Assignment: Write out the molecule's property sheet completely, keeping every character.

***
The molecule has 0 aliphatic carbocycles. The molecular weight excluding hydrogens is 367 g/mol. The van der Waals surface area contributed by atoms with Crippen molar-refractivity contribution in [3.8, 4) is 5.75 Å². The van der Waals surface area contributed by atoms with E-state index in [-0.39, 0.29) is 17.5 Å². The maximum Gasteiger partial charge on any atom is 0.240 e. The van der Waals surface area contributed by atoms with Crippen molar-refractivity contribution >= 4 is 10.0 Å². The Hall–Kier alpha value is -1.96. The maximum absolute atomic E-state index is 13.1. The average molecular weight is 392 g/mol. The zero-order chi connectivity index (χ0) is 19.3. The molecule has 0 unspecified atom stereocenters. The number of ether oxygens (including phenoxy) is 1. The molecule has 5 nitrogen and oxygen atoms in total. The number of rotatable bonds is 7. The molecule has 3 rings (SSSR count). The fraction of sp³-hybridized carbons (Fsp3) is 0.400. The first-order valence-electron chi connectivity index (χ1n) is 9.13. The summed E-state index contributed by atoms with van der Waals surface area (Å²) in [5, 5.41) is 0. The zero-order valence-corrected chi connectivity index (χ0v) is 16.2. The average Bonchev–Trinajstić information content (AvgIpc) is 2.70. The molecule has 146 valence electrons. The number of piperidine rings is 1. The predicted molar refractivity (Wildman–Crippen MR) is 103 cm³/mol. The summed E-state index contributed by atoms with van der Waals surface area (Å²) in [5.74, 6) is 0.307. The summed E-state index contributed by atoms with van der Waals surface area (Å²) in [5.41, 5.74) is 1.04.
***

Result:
The molecule has 0 aliphatic carbocycles. The molecular weight excluding hydrogens is 367 g/mol. The van der Waals surface area contributed by atoms with Crippen molar-refractivity contribution in [3.8, 4) is 5.75 Å². The van der Waals surface area contributed by atoms with E-state index in [-0.39, 0.29) is 17.5 Å². The maximum Gasteiger partial charge on any atom is 0.240 e. The van der Waals surface area contributed by atoms with Crippen molar-refractivity contribution >= 4 is 10.0 Å². The Hall–Kier alpha value is -1.96. The maximum absolute atomic E-state index is 13.1. The average molecular weight is 392 g/mol. The zero-order chi connectivity index (χ0) is 19.3. The molecule has 0 unspecified atom stereocenters. The number of ether oxygens (including phenoxy) is 1. The molecule has 5 nitrogen and oxygen atoms in total. The number of rotatable bonds is 7. The molecule has 3 rings (SSSR count). The fraction of sp³-hybridized carbons (Fsp3) is 0.400. The first-order valence-electron chi connectivity index (χ1n) is 9.13. The summed E-state index contributed by atoms with van der Waals surface area (Å²) in [5, 5.41) is 0. The zero-order valence-corrected chi connectivity index (χ0v) is 16.2. The average Bonchev–Trinajstić information content (AvgIpc) is 2.70. The molecule has 146 valence electrons. The number of piperidine rings is 1. The predicted molar refractivity (Wildman–Crippen MR) is 103 cm³/mol. The summed E-state index contributed by atoms with van der Waals surface area (Å²) in [5.74, 6) is 0.307. The summed E-state index contributed by atoms with van der Waals surface area (Å²) in [5.41, 5.74) is 1.04.